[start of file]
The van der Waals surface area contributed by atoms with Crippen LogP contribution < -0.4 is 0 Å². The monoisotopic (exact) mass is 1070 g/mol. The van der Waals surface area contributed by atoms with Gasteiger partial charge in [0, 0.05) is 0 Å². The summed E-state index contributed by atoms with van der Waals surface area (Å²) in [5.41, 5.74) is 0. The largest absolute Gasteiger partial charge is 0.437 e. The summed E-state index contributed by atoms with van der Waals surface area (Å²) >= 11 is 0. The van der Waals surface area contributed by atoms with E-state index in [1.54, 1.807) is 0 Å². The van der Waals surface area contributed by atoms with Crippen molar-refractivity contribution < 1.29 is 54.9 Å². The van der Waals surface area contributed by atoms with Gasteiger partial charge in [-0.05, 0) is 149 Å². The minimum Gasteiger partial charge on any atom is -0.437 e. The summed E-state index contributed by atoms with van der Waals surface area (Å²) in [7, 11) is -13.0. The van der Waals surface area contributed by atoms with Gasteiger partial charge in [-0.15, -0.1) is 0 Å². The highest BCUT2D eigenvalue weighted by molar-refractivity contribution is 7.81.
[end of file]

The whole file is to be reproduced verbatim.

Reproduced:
The van der Waals surface area contributed by atoms with Crippen LogP contribution < -0.4 is 0 Å². The monoisotopic (exact) mass is 1070 g/mol. The van der Waals surface area contributed by atoms with Gasteiger partial charge in [0, 0.05) is 0 Å². The summed E-state index contributed by atoms with van der Waals surface area (Å²) in [5.41, 5.74) is 0. The largest absolute Gasteiger partial charge is 0.437 e. The summed E-state index contributed by atoms with van der Waals surface area (Å²) >= 11 is 0. The van der Waals surface area contributed by atoms with E-state index in [1.54, 1.807) is 0 Å². The van der Waals surface area contributed by atoms with Crippen molar-refractivity contribution < 1.29 is 54.9 Å². The van der Waals surface area contributed by atoms with Gasteiger partial charge in [-0.05, 0) is 149 Å². The minimum Gasteiger partial charge on any atom is -0.437 e. The summed E-state index contributed by atoms with van der Waals surface area (Å²) in [7, 11) is -13.0. The van der Waals surface area contributed by atoms with Gasteiger partial charge in [-0.15, -0.1) is 0 Å². The highest BCUT2D eigenvalue weighted by molar-refractivity contribution is 7.81.